Yes, the collection was written in a strictly monochrome note that favors minimalism over opulence. However, the impeccable tailoring of each item, modern mastering of taffeta and tulle, and the gold and silver embellishments that are sprinkled throughout show that the Dior girl can actually be modern and still pay homage to the romantic ideas that Christian Dior had in mind when he founded the label 70 years ago.
Resort 2017: Sonia Rykiel \ Helmut Lang \ Calvin Klein
Phs: Via Vogue
For the past week, I have been indulging in the latest Resort 2017 offerings. With each year, the resort collections become more influential; designers take this as a moment to introduce the trends that carry over to the following season. These early introductions mean that as style mavens, we get an opportunity to see and experiment with the next big thing in fashion before it hits the runways at fashion week in the fall.
One of the trends I saw in several collections that can be worn now, and will surely be a big hit for seasons to come, is the use of belts in almost every possible way. Don’t think of belts in the functional sense though. Instead, think of them as an adornment that can be layered, wrapped and draped in new and unusual ways. So whether you are looking for a piece that has a belt already built in it, or you want to layer of few of the options you already have in your wardrobe, belts are the easy way to add a little panache to any look.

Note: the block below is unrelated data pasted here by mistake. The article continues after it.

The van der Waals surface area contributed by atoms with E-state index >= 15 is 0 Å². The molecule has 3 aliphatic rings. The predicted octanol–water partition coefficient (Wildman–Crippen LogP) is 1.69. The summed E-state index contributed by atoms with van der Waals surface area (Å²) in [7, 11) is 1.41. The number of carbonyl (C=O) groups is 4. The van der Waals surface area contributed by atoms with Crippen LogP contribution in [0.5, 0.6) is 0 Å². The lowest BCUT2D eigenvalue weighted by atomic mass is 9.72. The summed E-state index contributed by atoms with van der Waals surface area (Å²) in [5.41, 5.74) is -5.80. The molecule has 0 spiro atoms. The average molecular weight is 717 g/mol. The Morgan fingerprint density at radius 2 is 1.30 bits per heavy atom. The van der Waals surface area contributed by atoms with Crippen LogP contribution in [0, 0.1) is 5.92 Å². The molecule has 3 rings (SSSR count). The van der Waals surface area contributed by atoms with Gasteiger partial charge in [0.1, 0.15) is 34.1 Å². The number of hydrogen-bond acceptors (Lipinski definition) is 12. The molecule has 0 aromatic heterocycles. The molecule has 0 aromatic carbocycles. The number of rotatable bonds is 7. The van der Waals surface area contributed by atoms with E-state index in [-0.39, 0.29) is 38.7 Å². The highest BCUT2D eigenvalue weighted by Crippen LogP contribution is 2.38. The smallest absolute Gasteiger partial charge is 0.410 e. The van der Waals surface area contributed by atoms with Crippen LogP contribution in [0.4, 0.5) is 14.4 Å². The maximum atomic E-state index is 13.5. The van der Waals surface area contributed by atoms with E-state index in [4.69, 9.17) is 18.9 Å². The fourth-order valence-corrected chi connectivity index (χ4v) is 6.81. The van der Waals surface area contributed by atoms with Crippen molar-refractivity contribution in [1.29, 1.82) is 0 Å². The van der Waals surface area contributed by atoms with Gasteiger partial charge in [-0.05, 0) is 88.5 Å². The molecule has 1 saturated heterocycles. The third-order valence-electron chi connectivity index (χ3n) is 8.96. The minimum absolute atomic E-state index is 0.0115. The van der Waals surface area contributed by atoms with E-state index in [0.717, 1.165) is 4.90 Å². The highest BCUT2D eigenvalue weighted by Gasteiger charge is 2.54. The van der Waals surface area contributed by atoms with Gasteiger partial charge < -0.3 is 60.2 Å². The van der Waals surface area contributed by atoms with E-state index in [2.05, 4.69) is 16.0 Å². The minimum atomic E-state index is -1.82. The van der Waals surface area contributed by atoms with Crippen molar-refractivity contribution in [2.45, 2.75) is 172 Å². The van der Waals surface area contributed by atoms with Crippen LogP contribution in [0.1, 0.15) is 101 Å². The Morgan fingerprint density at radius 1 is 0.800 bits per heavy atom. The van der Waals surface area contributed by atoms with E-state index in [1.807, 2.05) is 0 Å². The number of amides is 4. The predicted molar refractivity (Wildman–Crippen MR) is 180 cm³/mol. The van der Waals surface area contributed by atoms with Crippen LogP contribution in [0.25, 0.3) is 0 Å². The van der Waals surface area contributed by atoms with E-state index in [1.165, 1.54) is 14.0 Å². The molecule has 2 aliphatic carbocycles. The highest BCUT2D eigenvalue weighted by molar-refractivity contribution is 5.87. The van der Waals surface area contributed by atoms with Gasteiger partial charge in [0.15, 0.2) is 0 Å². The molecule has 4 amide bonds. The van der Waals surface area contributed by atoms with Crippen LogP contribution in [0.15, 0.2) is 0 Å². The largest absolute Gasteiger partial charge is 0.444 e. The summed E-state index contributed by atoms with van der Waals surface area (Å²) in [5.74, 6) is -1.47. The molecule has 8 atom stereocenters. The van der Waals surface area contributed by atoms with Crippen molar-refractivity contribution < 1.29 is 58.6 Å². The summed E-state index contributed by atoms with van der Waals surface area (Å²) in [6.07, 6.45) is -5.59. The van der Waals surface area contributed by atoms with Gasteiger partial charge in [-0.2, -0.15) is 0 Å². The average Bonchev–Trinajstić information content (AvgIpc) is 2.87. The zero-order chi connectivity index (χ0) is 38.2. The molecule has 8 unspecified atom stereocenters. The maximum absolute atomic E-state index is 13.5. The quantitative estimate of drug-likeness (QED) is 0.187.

I’ve always known why I was a Céline enthusiast. Well, scratch that, I’ve actually always known why I was a Phoebe Philo enthusiast: The designer has a true understanding of how to make high-end fashion effortless and accessible. Even if you’re a style maven who doesn’t personally own piece of Céline, the effect Philo has had on the way women dress and express themselves through fashion can be felt throughout the entire industry, and will be felt for many years to come.
Spring is the perfect time for a new beginning and a new wardrobe. I may have a penchant for all the structured tweed, ankle boots and neck accessories that winter had to offer, but I’m definitely ready to shed those heavy winter layers, and trade them in for dresses and other lightweight garments in order to embrace the blossoming, new season. And, what I love most about this time of the year is the plethora of trends that have come back to life. A Lux shared their must-have trends from the the spring/summer collections, and they were anything but disappointing.
When I look at the Gucci Real bag that Alessandro Michele created for the label’s 2016 fall collection, I am reminded that a little satire goes a long way in this mad, mad world of fashion.
Ph: Gucci Fall 2016 via Vogue
To shake things up, the new creative director for the label tapped the talents of graffiti artist, Trouble Andrew, to lend his artful hand to bags, skirts, and outerwear for their Gucci Ghost collaboration.
“Trouble Andrew is as much as Gucci as the brand is, the way he uses the logo of the company is by taking it to the streets, it is interesting how our language, started by a family in Florence nearly 100 yeas ago, can be something very contemporary,” said the label’s new creative director, Alessandro Michele, on Gucci’s Instagram page.
This is the second time the label has worked with a graffiti artist to add a bit of street cred to an otherwise very buttoned up aesthetic. And it is partnerships like this one that really get the fashion set excited about what is going on in the industry. This is also why I don’t expect this melding of cultures to be the last for a label that has set out to show the world that it is still here, and still thriving.